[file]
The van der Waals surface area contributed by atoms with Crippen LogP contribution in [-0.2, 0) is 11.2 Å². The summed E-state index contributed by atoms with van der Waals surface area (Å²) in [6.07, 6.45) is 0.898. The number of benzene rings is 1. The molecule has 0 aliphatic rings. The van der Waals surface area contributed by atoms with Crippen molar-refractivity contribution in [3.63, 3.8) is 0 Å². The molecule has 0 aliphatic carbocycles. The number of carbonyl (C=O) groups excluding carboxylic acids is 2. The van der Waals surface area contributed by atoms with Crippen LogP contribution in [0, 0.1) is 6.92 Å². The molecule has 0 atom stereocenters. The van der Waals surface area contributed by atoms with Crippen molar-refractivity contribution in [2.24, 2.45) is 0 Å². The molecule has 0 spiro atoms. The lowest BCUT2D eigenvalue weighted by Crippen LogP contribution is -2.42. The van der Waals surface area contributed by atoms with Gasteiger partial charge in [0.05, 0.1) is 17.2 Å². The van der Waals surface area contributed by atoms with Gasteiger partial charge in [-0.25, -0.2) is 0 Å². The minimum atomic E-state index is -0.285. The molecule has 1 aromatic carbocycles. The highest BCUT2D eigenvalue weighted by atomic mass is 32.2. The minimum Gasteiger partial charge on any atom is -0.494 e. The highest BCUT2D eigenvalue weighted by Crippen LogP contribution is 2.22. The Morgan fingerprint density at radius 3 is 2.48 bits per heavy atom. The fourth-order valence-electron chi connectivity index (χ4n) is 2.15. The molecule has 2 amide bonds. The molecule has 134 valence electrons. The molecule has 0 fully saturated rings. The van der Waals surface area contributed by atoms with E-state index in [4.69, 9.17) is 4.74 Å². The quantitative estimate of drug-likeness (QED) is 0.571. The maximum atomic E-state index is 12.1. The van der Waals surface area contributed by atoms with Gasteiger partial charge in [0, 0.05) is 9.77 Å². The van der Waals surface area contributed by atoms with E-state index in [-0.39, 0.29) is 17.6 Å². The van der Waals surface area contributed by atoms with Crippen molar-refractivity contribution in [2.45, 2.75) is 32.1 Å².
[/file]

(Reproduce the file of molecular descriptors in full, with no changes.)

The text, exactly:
The van der Waals surface area contributed by atoms with Crippen LogP contribution in [-0.2, 0) is 11.2 Å². The summed E-state index contributed by atoms with van der Waals surface area (Å²) in [6.07, 6.45) is 0.898. The number of benzene rings is 1. The molecule has 0 aliphatic rings. The van der Waals surface area contributed by atoms with Crippen molar-refractivity contribution in [3.63, 3.8) is 0 Å². The molecule has 0 aliphatic carbocycles. The number of carbonyl (C=O) groups excluding carboxylic acids is 2. The van der Waals surface area contributed by atoms with Crippen LogP contribution in [0, 0.1) is 6.92 Å². The molecule has 0 atom stereocenters. The van der Waals surface area contributed by atoms with Crippen molar-refractivity contribution in [2.24, 2.45) is 0 Å². The molecule has 0 spiro atoms. The lowest BCUT2D eigenvalue weighted by Crippen LogP contribution is -2.42. The van der Waals surface area contributed by atoms with Gasteiger partial charge in [0.05, 0.1) is 17.2 Å². The van der Waals surface area contributed by atoms with Gasteiger partial charge in [-0.25, -0.2) is 0 Å². The minimum atomic E-state index is -0.285. The molecule has 1 aromatic carbocycles. The highest BCUT2D eigenvalue weighted by atomic mass is 32.2. The minimum Gasteiger partial charge on any atom is -0.494 e. The highest BCUT2D eigenvalue weighted by Crippen LogP contribution is 2.22. The Morgan fingerprint density at radius 3 is 2.48 bits per heavy atom. The fourth-order valence-electron chi connectivity index (χ4n) is 2.15. The molecule has 2 amide bonds. The molecule has 134 valence electrons. The molecule has 0 fully saturated rings. The van der Waals surface area contributed by atoms with E-state index in [4.69, 9.17) is 4.74 Å². The quantitative estimate of drug-likeness (QED) is 0.571. The maximum atomic E-state index is 12.1. The van der Waals surface area contributed by atoms with Gasteiger partial charge in [0, 0.05) is 9.77 Å². The van der Waals surface area contributed by atoms with E-state index in [-0.39, 0.29) is 17.6 Å². The van der Waals surface area contributed by atoms with Crippen molar-refractivity contribution in [2.45, 2.75) is 32.1 Å².